Just looking at your website, you both are multi-talented—writing technical books, articles, coaching, literary representation—it’s an long list of accomplishments. How do you both balance your writing time with other responsibilities and manage to keep your marriage/partnership running strong?

That’s really an interesting question—a question that actually contains its own answer. Because we work together so much when we write, when we plan our presentations at writers’ conferences, and occasionally in Janet’s literary representation work (Ron serves as a part-time manuscript critiquer and helps Janet deal with some of the legal aspects of agenting), our literary partnership and our marriage partnership overlap. Simply put, we spend lots of quality time together, which is a good thing. And of course, we have other hobbies that we enjoy together. For example, we enjoy sailing on our sailboat. At least, we do during most years. Book commitments, Ron’s day job, plus our move to North Carolina, consumed most of our free time this year.

And how do your faith and spiritual lives play into the picture?

Our faith is exceptionally important to us. We’re both late blooming Christians. Ron became a Christian at a ripe old age (somewhere in his mid 50s). Janet returned to Christianity in her early 50s. Like many other Christian novelists, we see our fiction writing as a ministry. But we also view ourselves as good examples of the ideas expressed in the book Sacred Pathways written by Gary Thomas (and noted in Purpose Driven Life.) Our writing involves a significant amount of learning about God, which we consider an intellectual mode of worship. And of course, we’re active in our church. In fact, we helped plant a new community church in Maryland. Now that we live in North Carolina, we’ve rejoined our old Presbyterian denomination.

What is your biggest obstacle as a writing team?

Finding the times and opportunities to work together. We literally have more ideas than time to execute them. Janet spends an increasing amount of time as a literary agent, and Ron is doing more independent writing—both of which of course cuts down the amount of time we have available to write together as team.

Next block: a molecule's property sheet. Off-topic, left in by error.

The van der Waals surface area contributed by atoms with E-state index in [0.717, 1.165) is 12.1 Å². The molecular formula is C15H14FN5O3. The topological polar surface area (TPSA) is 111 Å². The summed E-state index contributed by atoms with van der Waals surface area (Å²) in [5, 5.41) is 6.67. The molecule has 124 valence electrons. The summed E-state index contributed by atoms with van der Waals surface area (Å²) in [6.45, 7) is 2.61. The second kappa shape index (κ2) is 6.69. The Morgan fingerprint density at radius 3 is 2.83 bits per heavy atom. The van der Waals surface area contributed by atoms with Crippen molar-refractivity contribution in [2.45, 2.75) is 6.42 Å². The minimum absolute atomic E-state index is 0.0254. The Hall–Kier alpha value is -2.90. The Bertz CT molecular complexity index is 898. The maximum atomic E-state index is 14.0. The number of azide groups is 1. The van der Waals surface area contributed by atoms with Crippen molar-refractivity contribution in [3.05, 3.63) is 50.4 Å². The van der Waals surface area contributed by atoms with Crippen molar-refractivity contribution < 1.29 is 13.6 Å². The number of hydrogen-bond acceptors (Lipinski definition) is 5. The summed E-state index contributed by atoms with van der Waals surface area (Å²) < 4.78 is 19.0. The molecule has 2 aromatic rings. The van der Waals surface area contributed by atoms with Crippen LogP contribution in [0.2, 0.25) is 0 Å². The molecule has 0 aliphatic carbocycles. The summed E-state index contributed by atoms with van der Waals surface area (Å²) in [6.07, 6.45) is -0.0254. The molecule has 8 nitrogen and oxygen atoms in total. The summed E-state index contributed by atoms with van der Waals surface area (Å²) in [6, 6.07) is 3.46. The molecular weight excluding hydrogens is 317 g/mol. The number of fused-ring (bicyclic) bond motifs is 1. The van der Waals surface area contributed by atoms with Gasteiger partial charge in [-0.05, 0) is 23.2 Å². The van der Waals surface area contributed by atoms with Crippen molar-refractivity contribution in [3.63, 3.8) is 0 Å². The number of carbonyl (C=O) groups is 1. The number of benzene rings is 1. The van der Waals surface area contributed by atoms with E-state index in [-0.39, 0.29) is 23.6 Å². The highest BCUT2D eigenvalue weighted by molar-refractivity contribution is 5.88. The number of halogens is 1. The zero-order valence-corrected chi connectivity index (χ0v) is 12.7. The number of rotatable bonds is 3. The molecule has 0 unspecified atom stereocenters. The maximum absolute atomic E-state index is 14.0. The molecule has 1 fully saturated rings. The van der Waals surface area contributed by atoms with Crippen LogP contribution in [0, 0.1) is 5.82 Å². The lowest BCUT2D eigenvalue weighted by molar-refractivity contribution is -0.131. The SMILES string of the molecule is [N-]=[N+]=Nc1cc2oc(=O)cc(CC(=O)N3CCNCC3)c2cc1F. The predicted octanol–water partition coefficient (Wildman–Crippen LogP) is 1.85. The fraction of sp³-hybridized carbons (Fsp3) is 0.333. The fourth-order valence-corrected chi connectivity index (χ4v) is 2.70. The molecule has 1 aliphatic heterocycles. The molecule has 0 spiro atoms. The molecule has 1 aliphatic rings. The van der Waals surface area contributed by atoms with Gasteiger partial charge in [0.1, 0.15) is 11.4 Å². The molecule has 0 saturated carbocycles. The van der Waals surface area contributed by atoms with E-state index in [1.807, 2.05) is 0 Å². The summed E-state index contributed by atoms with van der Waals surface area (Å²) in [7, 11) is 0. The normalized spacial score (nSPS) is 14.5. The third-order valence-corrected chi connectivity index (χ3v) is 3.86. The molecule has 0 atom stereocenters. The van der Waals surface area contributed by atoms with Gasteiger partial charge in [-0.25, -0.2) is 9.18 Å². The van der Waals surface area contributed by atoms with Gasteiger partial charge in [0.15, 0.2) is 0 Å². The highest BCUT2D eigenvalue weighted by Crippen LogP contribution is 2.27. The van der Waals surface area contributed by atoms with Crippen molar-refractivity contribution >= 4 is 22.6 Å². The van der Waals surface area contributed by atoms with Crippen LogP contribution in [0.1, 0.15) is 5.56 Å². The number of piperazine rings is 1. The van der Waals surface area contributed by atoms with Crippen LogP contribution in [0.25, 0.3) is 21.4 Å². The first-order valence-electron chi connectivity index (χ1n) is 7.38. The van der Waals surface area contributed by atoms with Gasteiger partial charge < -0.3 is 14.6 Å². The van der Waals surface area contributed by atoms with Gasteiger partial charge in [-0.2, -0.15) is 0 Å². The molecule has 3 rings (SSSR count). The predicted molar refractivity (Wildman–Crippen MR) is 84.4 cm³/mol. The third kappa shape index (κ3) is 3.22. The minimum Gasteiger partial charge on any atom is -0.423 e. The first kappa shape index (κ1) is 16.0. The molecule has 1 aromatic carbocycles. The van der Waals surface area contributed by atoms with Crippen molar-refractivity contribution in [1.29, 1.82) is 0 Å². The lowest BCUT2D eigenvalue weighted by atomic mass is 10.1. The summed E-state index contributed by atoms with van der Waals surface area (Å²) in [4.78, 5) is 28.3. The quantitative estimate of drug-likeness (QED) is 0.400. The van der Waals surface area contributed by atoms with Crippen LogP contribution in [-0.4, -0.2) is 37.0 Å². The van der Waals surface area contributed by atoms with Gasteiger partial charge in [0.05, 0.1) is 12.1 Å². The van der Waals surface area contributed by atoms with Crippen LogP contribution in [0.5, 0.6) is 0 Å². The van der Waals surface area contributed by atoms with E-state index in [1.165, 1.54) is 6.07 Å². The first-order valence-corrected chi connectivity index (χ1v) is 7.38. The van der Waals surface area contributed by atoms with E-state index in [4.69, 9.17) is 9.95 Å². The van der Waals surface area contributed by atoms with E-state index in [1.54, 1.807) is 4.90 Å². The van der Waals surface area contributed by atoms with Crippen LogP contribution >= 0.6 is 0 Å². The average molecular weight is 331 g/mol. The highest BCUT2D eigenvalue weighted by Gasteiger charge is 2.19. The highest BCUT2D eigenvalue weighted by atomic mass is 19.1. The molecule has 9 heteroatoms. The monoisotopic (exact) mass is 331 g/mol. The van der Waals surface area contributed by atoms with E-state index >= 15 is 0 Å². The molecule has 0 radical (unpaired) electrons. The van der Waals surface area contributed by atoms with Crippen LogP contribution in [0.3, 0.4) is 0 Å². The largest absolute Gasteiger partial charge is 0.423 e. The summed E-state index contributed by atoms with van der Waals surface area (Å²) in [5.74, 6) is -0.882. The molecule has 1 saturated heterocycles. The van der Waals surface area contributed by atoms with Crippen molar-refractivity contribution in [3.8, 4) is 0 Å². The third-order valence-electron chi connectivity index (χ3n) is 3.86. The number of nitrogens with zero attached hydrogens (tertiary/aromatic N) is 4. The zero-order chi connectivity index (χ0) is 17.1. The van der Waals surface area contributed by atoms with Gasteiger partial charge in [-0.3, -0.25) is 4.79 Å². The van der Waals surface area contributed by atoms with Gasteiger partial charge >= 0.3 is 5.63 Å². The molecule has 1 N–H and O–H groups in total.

What has been the highest moment of your writing/publishing career?

You’ve probably heard the same thing from many other writers—but we’ll never forget “the call” from our agent announcing that we made our first fiction sale. An equally high moment was the first time we were asked to sign a copy of our first novel.

Who/What is your greatest inspiration to write? Where do your story and character ideas come from?

I wish that we had a suitably deep answer to that question. In fact, many of our best ideas have come while we were out together driving somewhere. One of us suddenly had a thought for a new book. We tossed it around for a few minutes and amazingly the idea grew and took root.

What do you think makes your style of storytelling unique?

We know too many great Christian storytellers to believe that our style of storytelling is unique. What we try to do is to create rich stories with multiple subplots that are tightly woven together. We’ve also focused on cozy romantic mysteries during most of our novel writing career. We design our novels to be entertaining and fun to read. Not much angst, not many tears, hardly any pain.

Finish this question. When we think of our next writing project …

When we think of our next writing project, we know that we are blessed, that the opportunity to write Christian fiction is a God-given privilege that we can never take for granted. We know that we must respond to each new opportunity by committing to write the best possible novel we can create.

Any parting words for up-and-coming writers?

We frequently talk to up-and-coming writers at Writers’ conferences. The heart of our message is strive to write publishable fiction. Too many unpublished writers we meet want to invent their own genres, write books that go against marketplace trends, and break the well-established Christian fiction rules about language and content. It’s hard enough for a new novelist to sell his or her first manuscript. Why make things even more difficult by swimming against the currents of publishability?

Also, never submit a manuscript to an agent or editor that isn’t truly ready to be published. Early in our career, we wasted many “Golden arrows” by sending out manuscripts that “weren’t soup yet.” (I call each invitation to submit a proposal a manuscript a “golden arrow.” They are much too valuable to waste.) This can be a tough call, but when I look over Janet’s shoulder, as I frequently do, I see far too many submissions with point of view errors, weak storylines, and prose that doesn’t engage the reader’s imagination (i.e. doesn’t begin a compelling fictional dream).

Thanks for sharing with us, Ron and Janet!

It’s been our pleasure. We both enjoy talking to ACFW members, even “virtually.”